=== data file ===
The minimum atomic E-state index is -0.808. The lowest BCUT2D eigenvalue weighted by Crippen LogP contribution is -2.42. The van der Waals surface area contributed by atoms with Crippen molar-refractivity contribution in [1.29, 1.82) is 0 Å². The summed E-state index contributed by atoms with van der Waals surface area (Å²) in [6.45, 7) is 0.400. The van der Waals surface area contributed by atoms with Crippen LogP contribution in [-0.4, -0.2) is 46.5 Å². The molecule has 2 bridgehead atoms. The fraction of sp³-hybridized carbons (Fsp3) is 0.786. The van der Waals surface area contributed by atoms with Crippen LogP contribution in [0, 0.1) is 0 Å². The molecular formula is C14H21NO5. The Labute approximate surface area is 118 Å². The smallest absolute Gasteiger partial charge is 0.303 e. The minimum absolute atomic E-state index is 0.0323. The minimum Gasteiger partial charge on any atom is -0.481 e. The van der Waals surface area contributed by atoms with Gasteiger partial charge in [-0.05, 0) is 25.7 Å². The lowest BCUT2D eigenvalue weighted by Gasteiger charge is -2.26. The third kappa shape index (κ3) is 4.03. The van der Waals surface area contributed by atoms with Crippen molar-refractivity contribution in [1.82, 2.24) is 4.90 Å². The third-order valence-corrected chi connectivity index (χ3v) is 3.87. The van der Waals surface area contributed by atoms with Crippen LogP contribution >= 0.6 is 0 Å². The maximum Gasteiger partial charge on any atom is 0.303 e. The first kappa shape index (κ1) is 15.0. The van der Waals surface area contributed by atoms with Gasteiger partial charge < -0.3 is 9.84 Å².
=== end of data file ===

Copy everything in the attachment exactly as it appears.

The minimum atomic E-state index is -0.808. The lowest BCUT2D eigenvalue weighted by Crippen LogP contribution is -2.42. The van der Waals surface area contributed by atoms with Crippen molar-refractivity contribution in [1.29, 1.82) is 0 Å². The summed E-state index contributed by atoms with van der Waals surface area (Å²) in [6.45, 7) is 0.400. The van der Waals surface area contributed by atoms with Crippen LogP contribution in [-0.4, -0.2) is 46.5 Å². The molecule has 2 bridgehead atoms. The fraction of sp³-hybridized carbons (Fsp3) is 0.786. The van der Waals surface area contributed by atoms with Crippen LogP contribution in [0, 0.1) is 0 Å². The molecular formula is C14H21NO5. The Labute approximate surface area is 118 Å². The smallest absolute Gasteiger partial charge is 0.303 e. The minimum absolute atomic E-state index is 0.0323. The minimum Gasteiger partial charge on any atom is -0.481 e. The van der Waals surface area contributed by atoms with Gasteiger partial charge in [-0.05, 0) is 25.7 Å². The lowest BCUT2D eigenvalue weighted by Gasteiger charge is -2.26. The third kappa shape index (κ3) is 4.03. The van der Waals surface area contributed by atoms with Crippen molar-refractivity contribution in [1.82, 2.24) is 4.90 Å². The third-order valence-corrected chi connectivity index (χ3v) is 3.87. The van der Waals surface area contributed by atoms with Crippen LogP contribution >= 0.6 is 0 Å². The maximum Gasteiger partial charge on any atom is 0.303 e. The first kappa shape index (κ1) is 15.0. The van der Waals surface area contributed by atoms with Gasteiger partial charge < -0.3 is 9.84 Å².